Russia still cool on new U.S. anti-missile scheme

MOSCOW Tue Sep 29, 2009 1:02pm EDT

A Standard Missile Three (SM-3) is launched from the guided missile cruiser USS Shiloh (CG 67) during a joint U.S. Missile Defense Agency, U.S. Navy ballistic missile flight test in the Pacific Ocean, June 22, 2006. REUTERS/U.S. Navy/Handout

A Standard Missile Three (SM-3) is launched from the guided missile cruiser USS Shiloh (CG 67) during a joint U.S. Missile Defense Agency, U.S. Navy ballistic missile flight test in the Pacific Ocean, June 22, 2006.

Credit: Reuters/U.S. Navy/Handout

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MOSCOW (Reuters) - Russia remains suspicious about Washington's new anti-missile plans and fears its strategic nuclear weapons could still be threatened by the reconfigured scheme, the country's envoy to NATO said on Tuesday.

Dmitry Rogozin's comments showed Moscow's distrust as it awaits details on Pentagon plans to create new mobile interceptor missiles, dropping an earlier U.S. scheme to set up fixed bases in Poland and the Czech Republic.

"Where are the guarantees that this mobile thing, be it a boat, a cruiser, or a battleship with a mounted missile-defense system and with missile interceptors, will not sail into our northern seas?" Rogozin said at a press briefing.

Russia opposed the original U.S. plans because it did not believe assurances from Washington that they were directed at future missile launches from countries like Iran. It feared the scheme would target its own arsenal, upsetting the strategic nuclear weapons balance in Europe.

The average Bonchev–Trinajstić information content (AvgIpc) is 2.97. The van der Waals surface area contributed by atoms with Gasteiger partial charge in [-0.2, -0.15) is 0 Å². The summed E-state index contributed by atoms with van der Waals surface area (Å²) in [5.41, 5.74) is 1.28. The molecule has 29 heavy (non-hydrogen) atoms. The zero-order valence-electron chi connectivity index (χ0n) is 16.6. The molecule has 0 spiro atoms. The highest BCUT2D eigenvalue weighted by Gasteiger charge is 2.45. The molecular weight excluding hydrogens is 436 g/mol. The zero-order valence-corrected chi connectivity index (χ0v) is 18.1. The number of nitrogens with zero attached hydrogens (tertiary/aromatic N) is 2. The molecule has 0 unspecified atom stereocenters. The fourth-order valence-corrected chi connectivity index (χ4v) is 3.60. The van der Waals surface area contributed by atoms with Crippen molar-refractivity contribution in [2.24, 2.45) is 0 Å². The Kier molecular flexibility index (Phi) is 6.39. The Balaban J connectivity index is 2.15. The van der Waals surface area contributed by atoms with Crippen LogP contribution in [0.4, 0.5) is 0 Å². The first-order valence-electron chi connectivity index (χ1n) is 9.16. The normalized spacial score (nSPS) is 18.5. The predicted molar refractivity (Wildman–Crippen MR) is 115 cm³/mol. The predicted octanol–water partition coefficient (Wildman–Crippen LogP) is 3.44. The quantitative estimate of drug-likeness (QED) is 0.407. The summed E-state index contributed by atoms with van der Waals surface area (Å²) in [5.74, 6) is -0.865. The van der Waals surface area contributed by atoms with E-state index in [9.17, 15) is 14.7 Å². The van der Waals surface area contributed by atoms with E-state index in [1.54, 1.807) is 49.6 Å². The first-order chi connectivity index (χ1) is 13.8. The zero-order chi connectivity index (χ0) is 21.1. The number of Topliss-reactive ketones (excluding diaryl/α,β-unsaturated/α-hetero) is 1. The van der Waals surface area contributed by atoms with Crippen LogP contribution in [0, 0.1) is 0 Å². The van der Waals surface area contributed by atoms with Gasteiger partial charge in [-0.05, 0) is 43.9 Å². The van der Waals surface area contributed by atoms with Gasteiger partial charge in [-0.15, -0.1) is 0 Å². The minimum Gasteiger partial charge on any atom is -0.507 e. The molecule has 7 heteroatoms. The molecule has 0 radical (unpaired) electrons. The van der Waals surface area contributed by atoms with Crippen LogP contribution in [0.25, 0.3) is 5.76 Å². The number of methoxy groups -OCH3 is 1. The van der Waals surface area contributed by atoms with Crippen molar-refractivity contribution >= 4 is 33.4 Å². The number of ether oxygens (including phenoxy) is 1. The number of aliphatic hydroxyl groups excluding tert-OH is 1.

Rogozin said Russia's President Dmitry Medvedev gave a guarded welcome to U.S. President Barack Obama's decision to alter the earlier Bush administration plan. But he said Moscow needed assurances it was not still the target.

Under Obama's new plan, the United States would initially deploy ships with missile interceptors and in a second phase would field land-based defense systems.

A former politician, Rogozin is based in Brussels, where he represents Russia's interests at NATO headquarters, but is considered well connected within Moscow's power structures.

The Pentagon says it only wants to target small and medium-range missiles from other countries, but Moscow needs convincing the system will not threaten the 3,000-plus Russian strategic warheads still pointing at U.S. and NATO countries.

Russia would be concerned if the new sea-based interceptors are based in Arctic waters, the North Sea or the Baltic Sea as this would imply that the trajectories of Russian ballistic missiles could be tracked.

"We need guarantees that the parameters of deploying these anti-missile (interceptors) will in fact be restricted to small-and medium-range missiles and that they will not encroach on those territories that have serious heavy ground-based or submarine-launched ballistic missiles," Rogozin said.

The United States says the interceptors are intended to counter a potential threat from Iranian short- and medium-range missiles. U.S. intelligence now believes Iran is unlikely to have a long-range missile until between 2015 and 2020.

(Editing by Mark Trevelyan)

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